The sensor, which is smaller than a dime and paper thin, is based on the same theory behind plastic security tags used in stores to prevent shoplifting. The device, which will be described in the July 15 edition of Analytical Chemistry, a peer-reviewed journal of the American Chemical Society, the world's largest scientific society, also shows promise for monitoring environmental toxins and terrorism agents like ricin.
"The vision of our work is a passive sensor of virtually unlimited lifetime that could be placed in the tissue of the skin," says Craig Grimes, Ph.D., a professor of electrical engineering at Penn State University and lead author of the paper.
Designed as an inexpensive device to continually monitor the blood glucose levels of people with diabetes, the passive sensor requires no internal power supply and no connections outside the body, according to Grimes and his associates. "Whenever a reading is needed, a person can wave their hand or arm in front of a reader that will automatically detect the sensor," Grimes says.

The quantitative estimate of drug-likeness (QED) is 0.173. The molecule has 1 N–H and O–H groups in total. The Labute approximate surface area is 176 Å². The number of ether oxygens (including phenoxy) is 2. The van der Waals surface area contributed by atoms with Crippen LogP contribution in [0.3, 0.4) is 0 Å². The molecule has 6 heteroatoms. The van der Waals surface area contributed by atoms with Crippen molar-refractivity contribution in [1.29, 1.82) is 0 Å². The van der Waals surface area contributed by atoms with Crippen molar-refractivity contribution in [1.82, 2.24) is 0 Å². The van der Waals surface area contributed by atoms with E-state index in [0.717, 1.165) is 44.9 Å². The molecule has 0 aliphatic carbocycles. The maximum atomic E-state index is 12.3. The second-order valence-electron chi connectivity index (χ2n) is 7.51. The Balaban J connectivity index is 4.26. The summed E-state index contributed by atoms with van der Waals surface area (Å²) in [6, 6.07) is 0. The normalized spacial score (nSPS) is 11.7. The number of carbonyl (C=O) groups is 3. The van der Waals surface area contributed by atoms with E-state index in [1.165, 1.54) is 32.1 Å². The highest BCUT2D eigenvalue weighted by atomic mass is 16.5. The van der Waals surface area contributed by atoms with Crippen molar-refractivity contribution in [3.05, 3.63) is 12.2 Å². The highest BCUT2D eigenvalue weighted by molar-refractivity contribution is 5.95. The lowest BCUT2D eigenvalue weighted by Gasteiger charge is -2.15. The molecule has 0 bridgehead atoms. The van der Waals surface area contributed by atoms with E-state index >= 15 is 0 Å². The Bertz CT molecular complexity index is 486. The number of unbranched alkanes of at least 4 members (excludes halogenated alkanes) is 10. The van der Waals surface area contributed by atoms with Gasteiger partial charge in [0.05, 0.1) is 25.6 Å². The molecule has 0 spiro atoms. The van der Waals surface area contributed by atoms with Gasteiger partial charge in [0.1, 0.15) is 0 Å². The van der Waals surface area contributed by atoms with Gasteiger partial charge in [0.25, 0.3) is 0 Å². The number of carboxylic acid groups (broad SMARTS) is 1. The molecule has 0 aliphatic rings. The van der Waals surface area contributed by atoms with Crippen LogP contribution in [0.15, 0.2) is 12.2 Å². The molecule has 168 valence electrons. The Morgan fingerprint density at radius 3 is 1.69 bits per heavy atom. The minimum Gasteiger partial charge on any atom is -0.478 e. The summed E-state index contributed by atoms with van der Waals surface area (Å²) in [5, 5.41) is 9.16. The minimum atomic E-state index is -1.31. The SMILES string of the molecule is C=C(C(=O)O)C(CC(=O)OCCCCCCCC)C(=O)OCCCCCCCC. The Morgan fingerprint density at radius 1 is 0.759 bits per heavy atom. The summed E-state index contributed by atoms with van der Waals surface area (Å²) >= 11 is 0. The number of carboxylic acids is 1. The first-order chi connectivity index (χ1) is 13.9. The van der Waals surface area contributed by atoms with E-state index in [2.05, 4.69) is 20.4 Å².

The sensor is based on "magnetoelastic" technology, just like the plastic security tags on store merchandise, which are sensed wirelessly as they pass through an exit.
"The cost of these anti-theft markers is a penny," Grimes says. "We've leveraged off that same premise, so the material cost associated with the sensors is effectively zero." The electronics used in the reader, which is about the size of a wristwatch, cost approximately $50, the researcher estimates.
"Magnetoelastic sensors can be considered the magnetic analog of an acoustic bell," Grimes explains. "If you hit a bell with a hammer, the bell rings at a characteristic frequency. If you coat the bell with a layer of paint, the frequency ch
Contact: Michael Bernstein
American Chemical Society